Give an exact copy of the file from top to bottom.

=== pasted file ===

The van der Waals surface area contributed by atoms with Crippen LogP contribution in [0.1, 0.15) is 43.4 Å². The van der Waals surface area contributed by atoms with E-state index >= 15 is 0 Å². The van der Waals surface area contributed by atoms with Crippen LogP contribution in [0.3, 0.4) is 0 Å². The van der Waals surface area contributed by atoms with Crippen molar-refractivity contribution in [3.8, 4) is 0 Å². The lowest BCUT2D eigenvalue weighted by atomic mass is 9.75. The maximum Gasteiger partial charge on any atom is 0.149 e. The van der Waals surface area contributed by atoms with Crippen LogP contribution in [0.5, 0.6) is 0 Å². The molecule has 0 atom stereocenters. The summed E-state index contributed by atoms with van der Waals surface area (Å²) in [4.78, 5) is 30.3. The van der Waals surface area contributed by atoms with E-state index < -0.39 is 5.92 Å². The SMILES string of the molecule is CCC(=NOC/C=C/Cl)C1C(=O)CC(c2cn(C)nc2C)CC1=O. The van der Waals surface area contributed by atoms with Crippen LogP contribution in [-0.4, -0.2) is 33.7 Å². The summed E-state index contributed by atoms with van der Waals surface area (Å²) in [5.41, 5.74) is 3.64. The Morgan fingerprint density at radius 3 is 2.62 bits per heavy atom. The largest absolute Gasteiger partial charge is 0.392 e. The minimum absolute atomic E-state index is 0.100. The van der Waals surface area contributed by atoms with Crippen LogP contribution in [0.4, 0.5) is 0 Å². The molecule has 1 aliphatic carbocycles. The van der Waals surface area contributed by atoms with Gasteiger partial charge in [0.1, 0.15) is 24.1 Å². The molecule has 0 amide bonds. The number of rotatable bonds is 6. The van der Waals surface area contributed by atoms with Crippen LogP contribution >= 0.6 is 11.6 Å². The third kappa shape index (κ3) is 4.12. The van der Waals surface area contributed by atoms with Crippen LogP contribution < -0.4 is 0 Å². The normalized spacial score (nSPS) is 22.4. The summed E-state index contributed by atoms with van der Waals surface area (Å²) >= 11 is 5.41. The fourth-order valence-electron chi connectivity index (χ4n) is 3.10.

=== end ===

The van der Waals surface area contributed by atoms with Crippen LogP contribution in [0.1, 0.15) is 43.4 Å². The van der Waals surface area contributed by atoms with E-state index >= 15 is 0 Å². The van der Waals surface area contributed by atoms with Crippen LogP contribution in [0.3, 0.4) is 0 Å². The van der Waals surface area contributed by atoms with Crippen molar-refractivity contribution in [3.8, 4) is 0 Å². The lowest BCUT2D eigenvalue weighted by atomic mass is 9.75. The maximum Gasteiger partial charge on any atom is 0.149 e. The van der Waals surface area contributed by atoms with Crippen LogP contribution in [0.5, 0.6) is 0 Å². The molecule has 0 atom stereocenters. The summed E-state index contributed by atoms with van der Waals surface area (Å²) in [4.78, 5) is 30.3. The van der Waals surface area contributed by atoms with E-state index < -0.39 is 5.92 Å². The SMILES string of the molecule is CCC(=NOC/C=C/Cl)C1C(=O)CC(c2cn(C)nc2C)CC1=O. The van der Waals surface area contributed by atoms with Crippen LogP contribution in [-0.4, -0.2) is 33.7 Å². The summed E-state index contributed by atoms with van der Waals surface area (Å²) in [5.41, 5.74) is 3.64. The Morgan fingerprint density at radius 3 is 2.62 bits per heavy atom. The largest absolute Gasteiger partial charge is 0.392 e. The minimum absolute atomic E-state index is 0.100. The van der Waals surface area contributed by atoms with Crippen LogP contribution in [0.4, 0.5) is 0 Å². The molecule has 1 aliphatic carbocycles. The van der Waals surface area contributed by atoms with Gasteiger partial charge in [0.1, 0.15) is 24.1 Å². The molecule has 0 amide bonds. The number of rotatable bonds is 6. The van der Waals surface area contributed by atoms with Crippen LogP contribution >= 0.6 is 11.6 Å². The third kappa shape index (κ3) is 4.12. The van der Waals surface area contributed by atoms with Crippen LogP contribution < -0.4 is 0 Å². The normalized spacial score (nSPS) is 22.4. The summed E-state index contributed by atoms with van der Waals surface area (Å²) >= 11 is 5.41. The fourth-order valence-electron chi connectivity index (χ4n) is 3.10.